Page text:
In the meantime, last night’s volatility was triggered when a certain mega cap consumer electronics firm explained to investors that its sales in China would be much weaker than previously forecast. Blaming the outcome on a slowing Chinese economy, management tried to highlight growth elsewhere, but all for naught. The market response was immediate, with equity markets falling sharply, including futures in both Europe and the US, and the FX markets picking up where last year’s volatility left off. Notably, with Tokyo still on holiday, the yen exploded more 3.5% vs. the dollar during the twilight hours between New York’s close and Singapore’s open, trading to levels not seen since last March. While it has given back a large portion of those gains, it remains higher by 1.2% in the session, and is more than 5% stronger than when I last wrote. If ever there was a signal that fear continues to pervade markets, the yen’s performance over the past three weeks is surely that signal.

Speaking of slowing Chinese growth, the recent PMI data from China printed below that critical 50.0 level at a weaker than expected 49.4, simply confirming the fears of many. What has become quite clear is that thus far, the trade dispute is having a much more measurable negative impact on China’s economy than on the US economy. This has prompted the PBOC to ease policy further overnight, expanding the definition of a small company to encourage more lending to that sector. Banks there that increase their loans to SME’s will see their reserve requirements reduced by up to a full percentage point going forward. (One thing that is very clear is there is no pretense of independence by the PBOC, it is a wholly owned operation of the Chinese government and President Xi!) I guess China is the first central bank to back away from policy normalization as the PBOC’s previous efforts to wring excess leverage out of the system are now overwhelmed by trying to add back that leverage! Look for the ECB to crack soon, and the Fed not far behind.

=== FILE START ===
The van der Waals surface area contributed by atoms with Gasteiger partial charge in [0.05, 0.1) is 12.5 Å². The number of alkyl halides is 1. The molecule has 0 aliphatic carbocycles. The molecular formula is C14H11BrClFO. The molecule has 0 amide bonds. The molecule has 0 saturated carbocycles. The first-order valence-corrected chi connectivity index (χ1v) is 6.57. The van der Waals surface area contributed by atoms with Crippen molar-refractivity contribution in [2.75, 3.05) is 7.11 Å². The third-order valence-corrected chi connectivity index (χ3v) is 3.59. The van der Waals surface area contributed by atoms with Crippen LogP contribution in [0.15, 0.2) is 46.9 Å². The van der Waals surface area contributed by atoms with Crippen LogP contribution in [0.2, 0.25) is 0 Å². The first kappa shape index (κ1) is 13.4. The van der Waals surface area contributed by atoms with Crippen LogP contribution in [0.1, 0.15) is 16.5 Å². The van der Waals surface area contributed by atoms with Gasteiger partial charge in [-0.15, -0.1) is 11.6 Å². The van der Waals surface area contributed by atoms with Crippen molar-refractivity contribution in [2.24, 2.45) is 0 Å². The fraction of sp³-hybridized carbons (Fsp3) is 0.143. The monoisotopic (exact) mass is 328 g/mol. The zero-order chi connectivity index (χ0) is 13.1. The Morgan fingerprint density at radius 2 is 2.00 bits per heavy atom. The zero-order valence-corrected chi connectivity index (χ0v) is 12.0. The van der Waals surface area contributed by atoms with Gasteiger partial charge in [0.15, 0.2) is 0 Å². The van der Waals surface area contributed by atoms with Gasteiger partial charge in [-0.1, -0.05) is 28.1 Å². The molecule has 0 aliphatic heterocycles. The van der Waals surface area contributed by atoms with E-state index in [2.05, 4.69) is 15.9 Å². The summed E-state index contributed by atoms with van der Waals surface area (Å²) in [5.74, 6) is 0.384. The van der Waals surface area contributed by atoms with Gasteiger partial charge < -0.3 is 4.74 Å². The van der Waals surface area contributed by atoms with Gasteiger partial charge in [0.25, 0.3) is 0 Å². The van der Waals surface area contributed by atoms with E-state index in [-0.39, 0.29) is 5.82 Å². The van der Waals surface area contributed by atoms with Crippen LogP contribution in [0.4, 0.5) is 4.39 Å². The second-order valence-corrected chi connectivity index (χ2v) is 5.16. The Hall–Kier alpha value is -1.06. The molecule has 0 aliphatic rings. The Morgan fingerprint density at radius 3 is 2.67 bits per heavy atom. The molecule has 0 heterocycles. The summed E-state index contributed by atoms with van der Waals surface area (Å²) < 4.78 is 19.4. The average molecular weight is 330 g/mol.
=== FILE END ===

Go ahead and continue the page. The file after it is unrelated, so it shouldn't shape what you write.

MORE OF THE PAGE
And while the rest of the FX market saw some pretty fair activity, this was clearly the key story driving activity. The funny thing about the euro is that there are mixed views as to whether the euro or the dollar is a better safe haven, which means that in risk-off scenarios like we saw last night, EURUSD tends not to move very far. Arguably, its future will be determined by which of the two central banks capitulates to weaker data first. (My money continues to be on the ECB).

This week is a short one, but we still have much data to come, including the NFP report tomorrow. So here is a quick update of what to expect today and tomorrow:

Today ADP Employment 178K
  Initial Claims 220K
  ISM Manufacturing 57.9
  ISM Prices Paid 58.0
Friday Nonfarm Payrolls 177K
  Private Payrolls 175K
  Manufacturing Payrolls 20K
  Unemployment Rate 3.7%
  Average Hourly Earnings 0.3% (3.0% Y/Y)
  Average Weekly Hours 34.5